We have been discussing buying signals loosely defined as – “cues given by
the buyer that they may be ready to commit”.
In a typical sales presentation where the seller has identified a key need
of the buyer, the buyer will give buying signals. This is great if our
salesperson is following a logical planned presentation process however in
the majority of presentations, in fact by study 51% (this is still a
majority!) there is no planned process. So what we end up with is fairly
random questions with buying signals here and there – the result for the
buyer is mixed feeling as to their exact needs and for the seller mixed
buying signals hence the reluctance to ask for the business.
A planned process helps both parties to get a clear idea of the need, if one
exists, to progress. For the buyer consistent buying signals create the
clarity and urgency to address the needs or opportunities and for the seller
it creates the confidence to present the best solution and ask for the
There are buying signals that many salespeople miss that are embedded much
earlier in the selling process. To catch them requires listening and
thinking about whom you are working with and what type of buyers they are.
Salespeople should listen to determine what the buying style of the prospect
actually is. Some people buy based on logic. Some people buy on emotion.
Some people buy on what they perceive to be the ultimate consensus, or just
plain politics, which is how they think the other people in the organization
will perceive their buying action. If you listen, those people will tell
you how you can sell them.
Buyer questions are good buying signals. Some examples are –
Questions about availability or time – “Are these in stock?…”
Questions about delivery – “How soon can someone be here?”…”How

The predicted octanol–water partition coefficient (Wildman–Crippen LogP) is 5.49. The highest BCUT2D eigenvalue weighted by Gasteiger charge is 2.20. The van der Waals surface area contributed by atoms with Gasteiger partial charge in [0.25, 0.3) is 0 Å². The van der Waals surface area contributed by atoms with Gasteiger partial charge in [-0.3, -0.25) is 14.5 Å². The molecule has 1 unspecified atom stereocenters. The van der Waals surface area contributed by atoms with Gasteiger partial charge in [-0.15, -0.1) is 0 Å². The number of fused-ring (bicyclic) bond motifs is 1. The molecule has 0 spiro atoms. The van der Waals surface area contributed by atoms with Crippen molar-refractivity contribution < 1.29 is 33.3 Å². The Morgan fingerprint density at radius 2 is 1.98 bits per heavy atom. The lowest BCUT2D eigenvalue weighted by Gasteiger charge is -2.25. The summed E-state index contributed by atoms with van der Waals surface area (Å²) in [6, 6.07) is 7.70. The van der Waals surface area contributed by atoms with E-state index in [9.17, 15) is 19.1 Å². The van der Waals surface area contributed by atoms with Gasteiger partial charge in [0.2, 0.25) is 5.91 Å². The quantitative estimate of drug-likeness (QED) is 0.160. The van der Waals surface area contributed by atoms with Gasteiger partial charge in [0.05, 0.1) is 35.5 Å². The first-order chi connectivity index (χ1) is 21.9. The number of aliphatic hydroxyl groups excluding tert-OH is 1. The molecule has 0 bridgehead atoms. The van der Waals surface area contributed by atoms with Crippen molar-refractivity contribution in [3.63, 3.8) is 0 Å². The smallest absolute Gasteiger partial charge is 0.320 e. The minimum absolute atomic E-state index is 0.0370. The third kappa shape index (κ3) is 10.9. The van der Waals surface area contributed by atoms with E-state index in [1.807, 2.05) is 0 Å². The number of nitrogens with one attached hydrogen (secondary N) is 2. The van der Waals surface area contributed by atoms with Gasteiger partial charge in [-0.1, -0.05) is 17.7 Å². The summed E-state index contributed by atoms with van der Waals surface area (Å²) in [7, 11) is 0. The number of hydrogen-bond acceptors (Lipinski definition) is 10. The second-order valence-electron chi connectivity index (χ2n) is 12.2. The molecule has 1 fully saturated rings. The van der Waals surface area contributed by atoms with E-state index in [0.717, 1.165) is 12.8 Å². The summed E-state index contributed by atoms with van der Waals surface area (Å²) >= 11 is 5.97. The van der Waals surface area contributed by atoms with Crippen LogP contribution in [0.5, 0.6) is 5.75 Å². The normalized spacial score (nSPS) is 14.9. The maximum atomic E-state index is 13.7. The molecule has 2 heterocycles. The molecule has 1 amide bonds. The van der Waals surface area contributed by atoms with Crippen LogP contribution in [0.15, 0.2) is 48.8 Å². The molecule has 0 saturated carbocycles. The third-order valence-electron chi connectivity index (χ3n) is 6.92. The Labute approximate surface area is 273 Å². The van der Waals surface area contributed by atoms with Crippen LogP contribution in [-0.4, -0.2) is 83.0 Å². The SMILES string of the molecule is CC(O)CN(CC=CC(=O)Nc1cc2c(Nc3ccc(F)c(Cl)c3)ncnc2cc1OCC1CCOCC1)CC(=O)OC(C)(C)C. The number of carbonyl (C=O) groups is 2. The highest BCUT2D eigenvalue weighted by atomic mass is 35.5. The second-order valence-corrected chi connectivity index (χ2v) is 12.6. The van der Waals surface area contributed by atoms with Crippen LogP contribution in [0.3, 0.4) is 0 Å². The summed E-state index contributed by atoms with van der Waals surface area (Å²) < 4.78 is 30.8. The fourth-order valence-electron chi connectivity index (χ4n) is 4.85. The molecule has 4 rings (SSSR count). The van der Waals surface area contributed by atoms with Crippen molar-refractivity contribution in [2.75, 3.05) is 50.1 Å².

much notice do I have to give you?”
Specific questions about rates, price, or statements about
affordability – “How much does this model cost?”.”What is the price of this
fax machine?”.”I don’t know if I can afford that model.”
Any questions or statements about money – “How much money would I
have to put down to get this?”
Positive questions about you or your business – “How long have you
been with the company?”.. “How long has your company been in business?”
Wanting something repeated – “What was that you said before about
financing?”.”Tell me about the.again”
Questions about productivity – “How many copies per month is this
machine rated for?”
Questions about quality, guarantee, or warranty – “How long is this
under warranty?”..”How long will this last?”
Questions about qualifications (yours or the companies) – “Can all
of your people answer questions on the phone?”
This is not the entire list but I’m sure you get the picture.
We will continue with the subject of closing in my next article.
Have a successful week!
Brett Burgess is a Sales Trainer and Programme Developer for Moss and
Quote of the Week:
A mediocre salesman tells
A good salesman explains
A superior salesman demonstrates
Great salesmen inspire buyers to see the benefits as their own